A Septal Perforation can disrupt breathing and cause other chronic problems. Our surgeons have been recognized the world over for their expertise in the repair of Septal Perforations.
If you’re reading this page it’s very likely you’ve been told that you have a Septal Perforation and, you are unfortunately discovering that finding someone to fix the problem is very difficult. And, to top it off, you may still be confused about what a septal perforation even is, how it got there, and why you may need to get it fixed.
Having trained with the foremost experts in Septal Perforation Repair, Drs. Solieman and Litner at PROFILES are one of the very few sites in the country where you can be treated for this very complex problem.
You probably already know that your septum is the wall between your nostrils that separates your two nasal passages. This structure is composed of cartilage in the front and thin bone in the back, and it has an overlying layer on both sides made of mucosa (the nasal lining). So, for you to have a septal perforation, it’s not simply a one layered hole; all three layers- the cartilage, and the lining on both sides have been damaged.
How did this happen? The reasons for a perforation vary and can be multifactorial. It’s true that septal perforation can and does occur from snorting cocaine and/or occasionally other drugs, but it can also be a result of previous surgery – like septoplasty or rhinoplasty, trauma to the nose, excessive use of nasal steroids and/or nasal decongestants like Afrin, as well as a host of other medical problems ranging from Wegeners disease, Sarcoidosis, Tuberculosis, Cancer, or Syphilis. We have even seen cases of excessive nose picking causing a septal perforation. The point is, once you are noted to have a perforation, the first thing to do is to get evaluated to determine the cause and the extent of the problem. Because our training is highly specialized in both Facial Plastic Surgery and Head and Neck Surgery, we can help you navigate through this process.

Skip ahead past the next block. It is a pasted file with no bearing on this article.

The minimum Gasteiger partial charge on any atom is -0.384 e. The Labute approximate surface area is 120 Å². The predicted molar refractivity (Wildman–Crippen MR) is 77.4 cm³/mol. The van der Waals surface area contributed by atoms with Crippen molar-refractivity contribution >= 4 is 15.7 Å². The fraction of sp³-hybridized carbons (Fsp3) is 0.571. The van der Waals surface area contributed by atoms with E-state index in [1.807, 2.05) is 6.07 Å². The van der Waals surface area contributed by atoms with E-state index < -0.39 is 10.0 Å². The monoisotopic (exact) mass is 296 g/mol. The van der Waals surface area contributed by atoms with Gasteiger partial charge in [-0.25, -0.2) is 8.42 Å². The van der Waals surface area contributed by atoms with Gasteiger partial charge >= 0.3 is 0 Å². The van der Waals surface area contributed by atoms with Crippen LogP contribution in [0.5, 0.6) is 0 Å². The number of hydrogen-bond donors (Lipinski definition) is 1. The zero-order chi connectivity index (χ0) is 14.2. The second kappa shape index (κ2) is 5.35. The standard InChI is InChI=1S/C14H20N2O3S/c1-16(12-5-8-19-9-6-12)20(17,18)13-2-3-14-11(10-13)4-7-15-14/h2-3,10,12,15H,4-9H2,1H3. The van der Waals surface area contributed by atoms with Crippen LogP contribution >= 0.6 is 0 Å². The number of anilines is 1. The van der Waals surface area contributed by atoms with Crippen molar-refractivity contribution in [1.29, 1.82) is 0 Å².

When you have a hole in your septum, the airflow through your nose becomes irregular. As a result, your nose dries out more quickly, causing crusting that obstructs your breathing and that may cause bleeding when the crust falls off. You may also experience recurrent or chronic infections and you may notice a whistling noise as you breathe. If you think about it, you will realize how this process can spiral downwards and exacerbate the situation considerably. The tendency, with the chronic cycle of crusting and bleeding, is for the hole to grow larger and larger over time. And, as the perforation becomes really large, you may begin to see collapse of your nose.
If, you indeed have a Septal Perforation but are not experiencing the problems mentioned above, that’s great news. More likely, the perforation is small and easily repaired. Unfortunately, while not always the case, if you wait, there is the potential for the perforation to expand over time, become symptomatic, and be much harder to fix.